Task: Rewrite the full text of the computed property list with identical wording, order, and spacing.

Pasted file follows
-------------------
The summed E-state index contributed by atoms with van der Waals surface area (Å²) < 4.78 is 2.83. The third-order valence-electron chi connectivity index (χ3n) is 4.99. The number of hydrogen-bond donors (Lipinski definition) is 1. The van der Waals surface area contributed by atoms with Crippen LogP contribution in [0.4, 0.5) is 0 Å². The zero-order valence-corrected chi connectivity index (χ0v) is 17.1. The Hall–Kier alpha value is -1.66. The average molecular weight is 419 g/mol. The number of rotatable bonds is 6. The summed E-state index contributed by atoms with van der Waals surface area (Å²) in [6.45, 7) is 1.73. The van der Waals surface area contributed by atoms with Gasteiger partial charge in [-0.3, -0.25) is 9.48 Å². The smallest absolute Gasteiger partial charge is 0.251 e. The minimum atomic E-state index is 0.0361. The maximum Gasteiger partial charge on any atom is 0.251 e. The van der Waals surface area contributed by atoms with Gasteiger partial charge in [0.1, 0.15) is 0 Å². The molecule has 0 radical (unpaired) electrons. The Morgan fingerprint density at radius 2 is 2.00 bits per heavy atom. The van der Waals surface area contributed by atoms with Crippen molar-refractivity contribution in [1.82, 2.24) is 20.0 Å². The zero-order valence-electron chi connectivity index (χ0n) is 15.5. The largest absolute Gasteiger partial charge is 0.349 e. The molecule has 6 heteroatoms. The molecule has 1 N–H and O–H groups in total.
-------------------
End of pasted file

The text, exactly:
The summed E-state index contributed by atoms with van der Waals surface area (Å²) < 4.78 is 2.83. The third-order valence-electron chi connectivity index (χ3n) is 4.99. The number of hydrogen-bond donors (Lipinski definition) is 1. The van der Waals surface area contributed by atoms with Crippen LogP contribution in [0.4, 0.5) is 0 Å². The zero-order valence-corrected chi connectivity index (χ0v) is 17.1. The Hall–Kier alpha value is -1.66. The average molecular weight is 419 g/mol. The number of rotatable bonds is 6. The summed E-state index contributed by atoms with van der Waals surface area (Å²) in [6.45, 7) is 1.73. The van der Waals surface area contributed by atoms with Gasteiger partial charge in [-0.3, -0.25) is 9.48 Å². The smallest absolute Gasteiger partial charge is 0.251 e. The minimum atomic E-state index is 0.0361. The maximum Gasteiger partial charge on any atom is 0.251 e. The van der Waals surface area contributed by atoms with Gasteiger partial charge in [0.1, 0.15) is 0 Å². The molecule has 0 radical (unpaired) electrons. The Morgan fingerprint density at radius 2 is 2.00 bits per heavy atom. The van der Waals surface area contributed by atoms with Crippen molar-refractivity contribution in [1.82, 2.24) is 20.0 Å². The zero-order valence-electron chi connectivity index (χ0n) is 15.5. The largest absolute Gasteiger partial charge is 0.349 e. The molecule has 6 heteroatoms. The molecule has 1 N–H and O–H groups in total.